In Which Wayne Williams Makes a Complete Fool of Himself

WEDNESDAY UPDATE: Broadcasting last night from Denver, MSNBC's Rachel Maddow featured GOP Secretary of State candidate Wayne Williams' interview on the FOX News Channel–hilariously, devastatingly. This is a must-watch clip of video:

We could not do a better job summing up the absurdity.

The only thing we have to add is this: Wayne Williams leads in most polls in the race to be Colorado's next Secretary of State. For Democrats, that is where the joke stops being funny. With less than a week remaining until the election, how would you capitalize on this nationally televised disaster if you were Williams' opponent? Original post follows.

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Last night, FOX News prime-time anchor Megyn Kelly finally addressed her week old on-air false allegations (above) about supposed insecurity in Colorado's election system. Last Tuesday night, Kelly told her millions of viewers that a new Colorado law allowed residents to "print ballots with their home computer," clearly implying that such a provision could be abused to commit vote fraud.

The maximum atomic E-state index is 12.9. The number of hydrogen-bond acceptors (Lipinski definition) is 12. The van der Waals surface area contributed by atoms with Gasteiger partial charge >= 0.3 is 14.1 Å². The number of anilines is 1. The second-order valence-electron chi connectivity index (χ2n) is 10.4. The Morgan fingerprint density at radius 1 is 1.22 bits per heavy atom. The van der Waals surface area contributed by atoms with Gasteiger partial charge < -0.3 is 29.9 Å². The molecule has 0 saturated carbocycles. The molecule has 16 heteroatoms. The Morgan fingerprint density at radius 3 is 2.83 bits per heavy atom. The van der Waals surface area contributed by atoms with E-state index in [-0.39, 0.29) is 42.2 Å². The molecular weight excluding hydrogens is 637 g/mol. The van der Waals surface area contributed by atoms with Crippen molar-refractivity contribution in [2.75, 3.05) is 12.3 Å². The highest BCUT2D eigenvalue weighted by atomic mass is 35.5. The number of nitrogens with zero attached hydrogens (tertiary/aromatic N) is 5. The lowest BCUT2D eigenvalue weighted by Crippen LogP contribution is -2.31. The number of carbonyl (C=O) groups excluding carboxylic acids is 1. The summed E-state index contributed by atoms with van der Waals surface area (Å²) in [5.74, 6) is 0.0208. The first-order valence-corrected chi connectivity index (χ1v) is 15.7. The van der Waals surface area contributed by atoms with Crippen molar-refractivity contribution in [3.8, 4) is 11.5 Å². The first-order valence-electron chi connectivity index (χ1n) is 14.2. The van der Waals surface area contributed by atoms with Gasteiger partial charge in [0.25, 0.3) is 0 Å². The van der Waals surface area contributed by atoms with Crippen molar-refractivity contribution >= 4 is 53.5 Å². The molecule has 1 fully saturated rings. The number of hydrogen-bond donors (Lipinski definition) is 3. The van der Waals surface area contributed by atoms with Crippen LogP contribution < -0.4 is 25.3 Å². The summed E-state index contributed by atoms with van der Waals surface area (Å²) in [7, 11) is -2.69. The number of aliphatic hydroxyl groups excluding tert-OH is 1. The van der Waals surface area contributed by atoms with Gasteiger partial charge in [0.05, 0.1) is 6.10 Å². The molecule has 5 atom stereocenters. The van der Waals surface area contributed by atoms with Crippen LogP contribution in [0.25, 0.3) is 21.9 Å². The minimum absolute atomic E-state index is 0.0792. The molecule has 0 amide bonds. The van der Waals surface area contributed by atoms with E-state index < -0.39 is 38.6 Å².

The problem with this allegation, of course, is that it isn't true in the least. Apart from overseas absentee and deployed military voters, who could print an emailed ballot and return it before last year's election modernization law, no Colorado voter can "print ballots."

As you can see in the video below, Kelly was commendably matter-of-fact correcting her false statement about Colorado election law last night. Unfortunately, she then proceeds to interview El Paso County clerk Wayne Williams, now the Republican candidate for Secretary of State in Colorado–and Williams slaughters his own credibility trying to portray mail ballots as vulnerable to fraud.